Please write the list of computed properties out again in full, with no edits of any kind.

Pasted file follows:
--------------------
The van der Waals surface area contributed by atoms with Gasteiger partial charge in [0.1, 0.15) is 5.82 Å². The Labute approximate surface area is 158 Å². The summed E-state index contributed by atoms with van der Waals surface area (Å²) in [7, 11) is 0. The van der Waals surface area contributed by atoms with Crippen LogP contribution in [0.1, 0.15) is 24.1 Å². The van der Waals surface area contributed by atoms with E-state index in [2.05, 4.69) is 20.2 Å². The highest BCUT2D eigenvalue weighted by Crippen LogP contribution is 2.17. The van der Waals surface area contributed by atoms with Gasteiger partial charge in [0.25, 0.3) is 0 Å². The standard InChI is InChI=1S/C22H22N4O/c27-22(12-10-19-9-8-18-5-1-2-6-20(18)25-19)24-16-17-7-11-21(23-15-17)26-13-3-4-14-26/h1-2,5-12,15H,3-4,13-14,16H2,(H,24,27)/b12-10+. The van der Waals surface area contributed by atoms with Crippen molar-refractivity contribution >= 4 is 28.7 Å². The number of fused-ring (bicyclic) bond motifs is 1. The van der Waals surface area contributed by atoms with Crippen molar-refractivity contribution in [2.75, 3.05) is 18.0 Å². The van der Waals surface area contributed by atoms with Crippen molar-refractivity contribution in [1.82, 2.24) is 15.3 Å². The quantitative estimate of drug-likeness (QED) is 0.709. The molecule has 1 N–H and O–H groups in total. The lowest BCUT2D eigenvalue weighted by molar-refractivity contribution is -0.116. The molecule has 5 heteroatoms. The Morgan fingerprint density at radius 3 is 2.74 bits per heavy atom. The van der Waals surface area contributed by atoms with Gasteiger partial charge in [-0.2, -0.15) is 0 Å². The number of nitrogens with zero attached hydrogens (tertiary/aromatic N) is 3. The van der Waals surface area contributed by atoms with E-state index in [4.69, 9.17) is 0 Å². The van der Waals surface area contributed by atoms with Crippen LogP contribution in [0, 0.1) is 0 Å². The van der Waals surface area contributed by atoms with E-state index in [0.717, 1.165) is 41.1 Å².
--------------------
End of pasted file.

The van der Waals surface area contributed by atoms with Gasteiger partial charge in [0.1, 0.15) is 5.82 Å². The Labute approximate surface area is 158 Å². The summed E-state index contributed by atoms with van der Waals surface area (Å²) in [7, 11) is 0. The van der Waals surface area contributed by atoms with Crippen LogP contribution in [0.1, 0.15) is 24.1 Å². The van der Waals surface area contributed by atoms with E-state index in [2.05, 4.69) is 20.2 Å². The highest BCUT2D eigenvalue weighted by Crippen LogP contribution is 2.17. The van der Waals surface area contributed by atoms with Gasteiger partial charge in [0.25, 0.3) is 0 Å². The standard InChI is InChI=1S/C22H22N4O/c27-22(12-10-19-9-8-18-5-1-2-6-20(18)25-19)24-16-17-7-11-21(23-15-17)26-13-3-4-14-26/h1-2,5-12,15H,3-4,13-14,16H2,(H,24,27)/b12-10+. The van der Waals surface area contributed by atoms with Crippen molar-refractivity contribution >= 4 is 28.7 Å². The number of fused-ring (bicyclic) bond motifs is 1. The van der Waals surface area contributed by atoms with Crippen molar-refractivity contribution in [2.75, 3.05) is 18.0 Å². The van der Waals surface area contributed by atoms with Crippen molar-refractivity contribution in [1.82, 2.24) is 15.3 Å². The quantitative estimate of drug-likeness (QED) is 0.709. The molecule has 1 N–H and O–H groups in total. The lowest BCUT2D eigenvalue weighted by molar-refractivity contribution is -0.116. The molecule has 5 heteroatoms. The Morgan fingerprint density at radius 3 is 2.74 bits per heavy atom. The van der Waals surface area contributed by atoms with Gasteiger partial charge in [-0.2, -0.15) is 0 Å². The number of nitrogens with zero attached hydrogens (tertiary/aromatic N) is 3. The van der Waals surface area contributed by atoms with E-state index in [4.69, 9.17) is 0 Å². The van der Waals surface area contributed by atoms with Crippen LogP contribution in [0, 0.1) is 0 Å². The van der Waals surface area contributed by atoms with E-state index in [0.717, 1.165) is 41.1 Å².